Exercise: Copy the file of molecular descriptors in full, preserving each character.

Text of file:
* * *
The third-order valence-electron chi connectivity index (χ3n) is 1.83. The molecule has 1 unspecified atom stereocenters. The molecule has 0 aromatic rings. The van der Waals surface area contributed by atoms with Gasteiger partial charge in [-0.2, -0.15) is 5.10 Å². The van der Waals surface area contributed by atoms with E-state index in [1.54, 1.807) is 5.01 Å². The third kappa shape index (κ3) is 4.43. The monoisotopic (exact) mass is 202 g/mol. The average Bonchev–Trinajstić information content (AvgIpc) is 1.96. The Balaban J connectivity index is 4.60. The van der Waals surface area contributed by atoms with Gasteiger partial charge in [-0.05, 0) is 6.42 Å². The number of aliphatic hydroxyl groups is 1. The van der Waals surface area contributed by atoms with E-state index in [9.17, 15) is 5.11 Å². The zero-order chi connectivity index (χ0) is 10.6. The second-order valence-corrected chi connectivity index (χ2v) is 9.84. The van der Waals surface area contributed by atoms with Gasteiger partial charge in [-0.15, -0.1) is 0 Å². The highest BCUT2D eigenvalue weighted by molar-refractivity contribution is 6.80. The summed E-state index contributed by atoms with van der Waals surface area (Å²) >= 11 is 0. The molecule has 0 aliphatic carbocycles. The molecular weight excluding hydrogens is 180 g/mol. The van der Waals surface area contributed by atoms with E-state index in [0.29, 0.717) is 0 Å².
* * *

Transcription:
The third-order valence-electron chi connectivity index (χ3n) is 1.83. The molecule has 1 unspecified atom stereocenters. The molecule has 0 aromatic rings. The van der Waals surface area contributed by atoms with Gasteiger partial charge in [-0.2, -0.15) is 5.10 Å². The van der Waals surface area contributed by atoms with E-state index in [1.54, 1.807) is 5.01 Å². The third kappa shape index (κ3) is 4.43. The monoisotopic (exact) mass is 202 g/mol. The average Bonchev–Trinajstić information content (AvgIpc) is 1.96. The Balaban J connectivity index is 4.60. The van der Waals surface area contributed by atoms with Gasteiger partial charge in [-0.05, 0) is 6.42 Å². The number of aliphatic hydroxyl groups is 1. The van der Waals surface area contributed by atoms with E-state index in [9.17, 15) is 5.11 Å². The zero-order chi connectivity index (χ0) is 10.6. The second-order valence-corrected chi connectivity index (χ2v) is 9.84. The van der Waals surface area contributed by atoms with Gasteiger partial charge in [-0.15, -0.1) is 0 Å². The highest BCUT2D eigenvalue weighted by molar-refractivity contribution is 6.80. The summed E-state index contributed by atoms with van der Waals surface area (Å²) >= 11 is 0. The molecule has 0 aliphatic carbocycles. The molecular weight excluding hydrogens is 180 g/mol. The van der Waals surface area contributed by atoms with E-state index in [0.29, 0.717) is 0 Å².